Tao of Manifestation
Dancing with the Universal Dinner Lady
(or Universal Dinner Man, if you really want to be anal about it)
This is the enlightened state. It implies consistent awareness of the Tao, the Great Way of things keeping everyone and everything in motion, the only constant factor in an otherwise fully transient universe. The grace of acquiescence to what is provides the basis for interceding and guiding the flow of events in your direction.
Paradoxically, though the practice is ostensibly about getting what you want without trying through indulging this external focus but in the prescribed way, you find yourself led swiftly along the path to full transcendence so you truly don’t give a damn whether things go this way or that.
And it’s only when you have the grace to allow life to unfold as it will, that it responds to the beauty in your soul and grants you the boon of miraculous manifestation.
And this is the book that shows you how.
This is the revised version of the title first published in 2004 as Manifesto, and over the years the feedback about its startling efficaciousness has been consistently superlative.
Manifesting the life you want is a dance you do with the Tao. That’s the point of it. It is, to be crude about it, a spiritual experience. You see it’s not the things, situations and events you manifest that bring you spiritual satisfaction, it’s watching the Tao in action as those things, situations and events spring into existence before your very eyes – that’s the blessing, that’s the point (if there is one).
But what is this Tao you dance with? The Tao, the Great Spirit, the Ineffable Suchness, generating, permeating, animating, connecting and informing the entirety of all creation, is actually something you can’t describe in words. It’s simply far too big to fit within words no matter how well-configured or chosen, even for such a loquacious chap as I. But you can trigger the realization of it – after all, it’s at the existential core of each and every one of us – by playing silly games. Traditionally, the Taoists of ancient times called it the mother of both existence and non-existence – note mother, not father. This alludes to its nurturing nature. But obviously the Tao is not really a woman, nor is it a man for that matter. This indicates that ancient Taoists were just as inclined to play silly games as post-modern ones, in which case come with me all the way into silliness here and picture this.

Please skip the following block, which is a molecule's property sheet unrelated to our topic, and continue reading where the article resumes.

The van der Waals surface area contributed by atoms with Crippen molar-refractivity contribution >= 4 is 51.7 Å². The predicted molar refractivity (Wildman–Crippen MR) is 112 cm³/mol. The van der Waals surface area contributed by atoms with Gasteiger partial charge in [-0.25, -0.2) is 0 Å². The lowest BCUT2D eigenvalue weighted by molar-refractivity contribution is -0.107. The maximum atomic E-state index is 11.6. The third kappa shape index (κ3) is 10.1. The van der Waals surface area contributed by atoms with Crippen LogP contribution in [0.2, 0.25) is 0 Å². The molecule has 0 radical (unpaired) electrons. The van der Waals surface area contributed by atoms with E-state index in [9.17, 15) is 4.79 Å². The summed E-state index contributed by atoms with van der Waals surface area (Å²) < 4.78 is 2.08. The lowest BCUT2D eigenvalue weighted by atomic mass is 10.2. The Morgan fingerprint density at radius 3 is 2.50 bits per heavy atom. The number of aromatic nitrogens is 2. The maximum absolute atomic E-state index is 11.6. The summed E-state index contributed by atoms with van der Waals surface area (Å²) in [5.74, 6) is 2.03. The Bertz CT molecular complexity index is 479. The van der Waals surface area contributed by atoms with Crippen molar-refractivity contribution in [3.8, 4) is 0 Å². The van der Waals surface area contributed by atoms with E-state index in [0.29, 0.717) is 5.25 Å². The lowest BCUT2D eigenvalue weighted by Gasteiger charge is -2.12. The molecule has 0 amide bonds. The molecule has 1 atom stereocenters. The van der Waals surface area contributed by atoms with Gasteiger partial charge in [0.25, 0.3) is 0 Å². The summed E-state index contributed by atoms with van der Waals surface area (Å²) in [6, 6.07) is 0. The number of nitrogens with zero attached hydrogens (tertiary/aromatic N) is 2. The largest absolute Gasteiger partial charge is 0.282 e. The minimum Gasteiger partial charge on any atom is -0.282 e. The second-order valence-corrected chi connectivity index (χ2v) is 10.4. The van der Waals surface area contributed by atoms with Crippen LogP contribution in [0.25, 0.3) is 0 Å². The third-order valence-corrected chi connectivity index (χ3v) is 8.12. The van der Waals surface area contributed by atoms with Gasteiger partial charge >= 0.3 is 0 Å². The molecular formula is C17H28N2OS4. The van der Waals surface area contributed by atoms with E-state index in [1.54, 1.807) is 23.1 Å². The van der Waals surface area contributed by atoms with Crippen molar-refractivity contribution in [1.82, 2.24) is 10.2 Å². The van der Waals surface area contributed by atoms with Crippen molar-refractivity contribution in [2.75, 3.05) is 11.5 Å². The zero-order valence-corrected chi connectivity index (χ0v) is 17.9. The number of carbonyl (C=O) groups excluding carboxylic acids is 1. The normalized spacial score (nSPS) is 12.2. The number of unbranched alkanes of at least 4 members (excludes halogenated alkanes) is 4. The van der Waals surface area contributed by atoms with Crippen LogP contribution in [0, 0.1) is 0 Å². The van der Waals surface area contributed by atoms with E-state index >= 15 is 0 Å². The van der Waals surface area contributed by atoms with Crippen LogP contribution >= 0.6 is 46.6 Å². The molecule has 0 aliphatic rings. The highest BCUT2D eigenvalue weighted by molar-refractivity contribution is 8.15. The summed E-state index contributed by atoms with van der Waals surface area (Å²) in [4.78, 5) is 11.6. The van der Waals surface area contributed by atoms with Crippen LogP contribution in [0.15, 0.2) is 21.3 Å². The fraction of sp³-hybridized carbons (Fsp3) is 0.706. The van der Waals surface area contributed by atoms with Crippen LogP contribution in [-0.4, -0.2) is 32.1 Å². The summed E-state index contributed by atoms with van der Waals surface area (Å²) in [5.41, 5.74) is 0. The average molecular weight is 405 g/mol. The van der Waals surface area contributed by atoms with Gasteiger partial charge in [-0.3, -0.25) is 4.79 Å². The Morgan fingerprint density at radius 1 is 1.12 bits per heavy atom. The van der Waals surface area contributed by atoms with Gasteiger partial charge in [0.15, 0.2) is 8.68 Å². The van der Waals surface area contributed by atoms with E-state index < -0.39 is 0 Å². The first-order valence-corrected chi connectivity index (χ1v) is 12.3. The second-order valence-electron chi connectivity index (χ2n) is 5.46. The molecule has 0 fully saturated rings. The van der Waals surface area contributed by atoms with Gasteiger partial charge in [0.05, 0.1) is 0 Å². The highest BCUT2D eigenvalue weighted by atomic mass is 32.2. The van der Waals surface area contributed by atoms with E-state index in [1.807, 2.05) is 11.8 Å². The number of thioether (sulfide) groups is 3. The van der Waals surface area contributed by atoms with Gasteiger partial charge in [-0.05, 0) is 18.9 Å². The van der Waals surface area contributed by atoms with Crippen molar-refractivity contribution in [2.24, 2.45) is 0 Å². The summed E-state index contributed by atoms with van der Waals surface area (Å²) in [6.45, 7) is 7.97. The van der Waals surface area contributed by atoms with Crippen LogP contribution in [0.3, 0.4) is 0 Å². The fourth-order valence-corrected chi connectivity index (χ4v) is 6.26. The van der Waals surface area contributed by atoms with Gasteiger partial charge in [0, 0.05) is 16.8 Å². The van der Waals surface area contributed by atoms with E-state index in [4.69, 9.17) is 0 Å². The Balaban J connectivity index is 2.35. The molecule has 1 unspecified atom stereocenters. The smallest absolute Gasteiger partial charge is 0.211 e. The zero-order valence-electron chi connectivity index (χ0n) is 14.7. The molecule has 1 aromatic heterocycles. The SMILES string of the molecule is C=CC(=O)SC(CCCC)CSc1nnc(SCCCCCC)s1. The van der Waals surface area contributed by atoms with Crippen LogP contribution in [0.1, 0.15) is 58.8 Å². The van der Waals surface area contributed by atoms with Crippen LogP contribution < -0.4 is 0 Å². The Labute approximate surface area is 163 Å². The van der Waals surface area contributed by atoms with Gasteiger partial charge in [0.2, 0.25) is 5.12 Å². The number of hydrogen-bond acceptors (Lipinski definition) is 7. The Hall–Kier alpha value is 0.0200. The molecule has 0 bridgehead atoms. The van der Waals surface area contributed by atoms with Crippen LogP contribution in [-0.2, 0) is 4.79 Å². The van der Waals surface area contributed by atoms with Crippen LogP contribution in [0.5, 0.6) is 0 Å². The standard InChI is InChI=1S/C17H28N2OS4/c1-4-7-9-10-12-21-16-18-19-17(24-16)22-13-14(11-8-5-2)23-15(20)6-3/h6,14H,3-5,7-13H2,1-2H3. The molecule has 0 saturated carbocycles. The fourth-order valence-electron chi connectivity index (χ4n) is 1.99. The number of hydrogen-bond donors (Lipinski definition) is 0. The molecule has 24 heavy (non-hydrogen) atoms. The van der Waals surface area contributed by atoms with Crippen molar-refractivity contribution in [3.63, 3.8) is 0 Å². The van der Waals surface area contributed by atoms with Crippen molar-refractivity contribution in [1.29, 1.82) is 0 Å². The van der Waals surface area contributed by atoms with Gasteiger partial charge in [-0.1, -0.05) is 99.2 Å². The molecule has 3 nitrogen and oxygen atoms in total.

You’ve got nothing to lose and in fact everything in the entire world to gain.
You’re standing in line in the school canteen, Oliver Twist-style, your empty plate in your hands, shuffling along as kids do, looking down at the floor or at the dodgy haircut of the person in front of you. All of a sudden you find yourself at the front of the queue, and looking up you’re startled and gratified to see that the dinner lady, far from the dowdy archetype, is actually a voluptuous, sensuous, full-lipped, sex-goddess of a woman wearing silk underwear, suspenders, stockings and heels beneath her apron (or perhaps a firm-muscled sex-god, depending on your preference), who smiles at you bountifully and says, ‘Yes? And what would you like, young woman (or man)?’ Her body language, facial expression and vocal tone suggest you can ask for anything - anything in the whole wide world - and she’ll heap it on your plate.
‘I want everything,’ you hear yourself say, ‘not just purity or peace of mind, Dinner Lady, but absolutely everything.’
And rather than calling you a greedy little git, she smiles even more munificently than before and says, ‘You got it kid, but dance with me first!’ because she loves it when you ask for everything - it’s her nature to give, to generate – it’s what she’s here for. And she loves a good dance. And that’s why we love the Universal Dinner Lady so much.